LOS ANGELES — The International eBoost society has announced what it calls “the world’s first” cryptocurrency specifically designed for use in competitive gaming. Branded the “eBoost token,” the cryptocurrency acts as an in-game currency that facilitates wagers on player-versus-player matches.
The eBoost Gaming Coin
The eBoost team told press that creating a cryptocurrency to allow eSports betting was simply logical. “eSports games. . .are considered games of skill and therefore it is legal to have tournaments in virtually every global jurisdiction,” they said in a press release. “In addition, many global markets also allow for wagering by viewers.”
“We see eSports and in-game cryptocurrency as [a] supremely logical fit,” eBoost co-founder Marshall Long elaborated, who serves as the “chief gaming officer” of the token.
Cryptocurrency developer Jim Blasko leads the eBoost token’s development team. Under his leadership, the team has built the coin as a non-mineable cryptocurrency operating on the proof-of-work consensus algorithm.
When asked why developers chose to make a non-mineable coin, Long told Bitcoinist “Non-Mineable was the approach because all of our token supply is fully transparent.”
“[The coin] will be decentralized as the community grows,” long continued, “based on bounties and other distributions that are 100% transparent.”
The coin has an authorized supply cap of 100 million, 20 million of which have been offered to the public in a crowdsale hosted by Bittrex, which began today, September 15.
According to the official press release, the sale has a “24-hour bonus of 60 percent additional software tokens over the final day baseline of 3000 eBoost per bitcoin.” After today, the bonus rate drops, the press release said, with the “bonus coin formula” changing daily at 2 PM EST.
The sale is scheduled to last 42 days, after which unsold coins will be “verifiably” destroyed.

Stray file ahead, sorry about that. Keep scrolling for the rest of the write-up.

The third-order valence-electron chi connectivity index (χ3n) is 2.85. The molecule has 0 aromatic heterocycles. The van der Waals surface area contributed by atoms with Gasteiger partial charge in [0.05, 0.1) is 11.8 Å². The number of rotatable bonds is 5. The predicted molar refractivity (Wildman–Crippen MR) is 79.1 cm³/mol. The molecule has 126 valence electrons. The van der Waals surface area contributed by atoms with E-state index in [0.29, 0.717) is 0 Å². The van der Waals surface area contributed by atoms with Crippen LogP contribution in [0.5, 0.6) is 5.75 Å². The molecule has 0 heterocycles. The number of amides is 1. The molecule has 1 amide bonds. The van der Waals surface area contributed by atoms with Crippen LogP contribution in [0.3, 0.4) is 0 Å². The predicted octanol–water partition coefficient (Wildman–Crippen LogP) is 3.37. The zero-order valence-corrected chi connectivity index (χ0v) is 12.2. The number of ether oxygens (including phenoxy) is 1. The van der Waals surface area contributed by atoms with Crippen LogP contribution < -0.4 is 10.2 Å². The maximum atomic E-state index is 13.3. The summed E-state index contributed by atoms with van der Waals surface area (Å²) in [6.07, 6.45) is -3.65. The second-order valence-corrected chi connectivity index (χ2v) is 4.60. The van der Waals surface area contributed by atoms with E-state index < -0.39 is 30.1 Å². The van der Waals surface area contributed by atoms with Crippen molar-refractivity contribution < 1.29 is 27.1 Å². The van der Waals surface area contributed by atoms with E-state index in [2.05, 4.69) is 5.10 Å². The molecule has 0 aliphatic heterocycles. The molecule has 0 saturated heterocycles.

Why Not Bitcoin?
When asked why the eBoost Society chose to create a brand new cryptocurrency for its platform instead of leveraging Bitcoin’s well-established network effect, Long told Bitcoinist that, “Due to Bitcoin’s stagnant nature, we had to create [our] own.”
“One of our initial partners who is still in beta,” Long continued, “was having too many customer complaints about customer funds not being confirmed in the next bitcoin block.”
Delayed transactions have been a point of contention for the past several months, as Bitcoin’s transaction volume comes closer to hitting the artificial 1 MB block size limit. Satoshi added this limit several years ago to protect the Bitcoin network against spam.
Since 2014, debates over whether or not to increase the block size limit have become commonplace in the Bitcoin community. To date, the community has not been able to form consensus on a single solution.
Not Really the ‘First’ eSports Betting Coin
While eBoost claims to be the first cryptocurrency to enable in-game wagering, other coins serving the same purpose came before eBoost.
Gamerholic coin, created by serial entrepreneur Anari Sengbe, first hit the market in 2014, offering users the ability to bet on video game matches, both competitive and casual.
“Years ago when [PlayStation 2] 1st allowed play over the internet, it made sense that friendly wagers over the internet would be next,” Sengbe told Bitcoinist in a January 2016 interview.
“The problem with that is chargebacks,” he continued, “when I learned about bitcoin, instinctively I believed micro payments and gaming go hand in hand.”
When asked about eBoost’s claim, Sengbe told Bitcoinist that Gamerholic coin was indeed the first eSports betting coin. “Game Credits may have been 1st by a couple weeks,” he said, but “Gamerholic was the 1st eSports specific coin.”
Sengbe then noted Leet, another eSports currency that came out after Gamerholic coin.
“The launch date of Gamerholic coin is visible on Bittrex for everyone to see,” Sengbe added.
Where eBoost may differentiate itself, however, is that it facilitates wagers among eSports audiences, while Gamerholic coin allows betting between the gamers themselves, usually in online matches rather than tournament-style events.
At any rate, Sengbe said, “ I wish [eBoost] great success, I’m sure I’ll buy a few of their coins.”
What do you think about eBoost? Let us know in the comments below.
Images courtesy of eBoost, Gamerholic.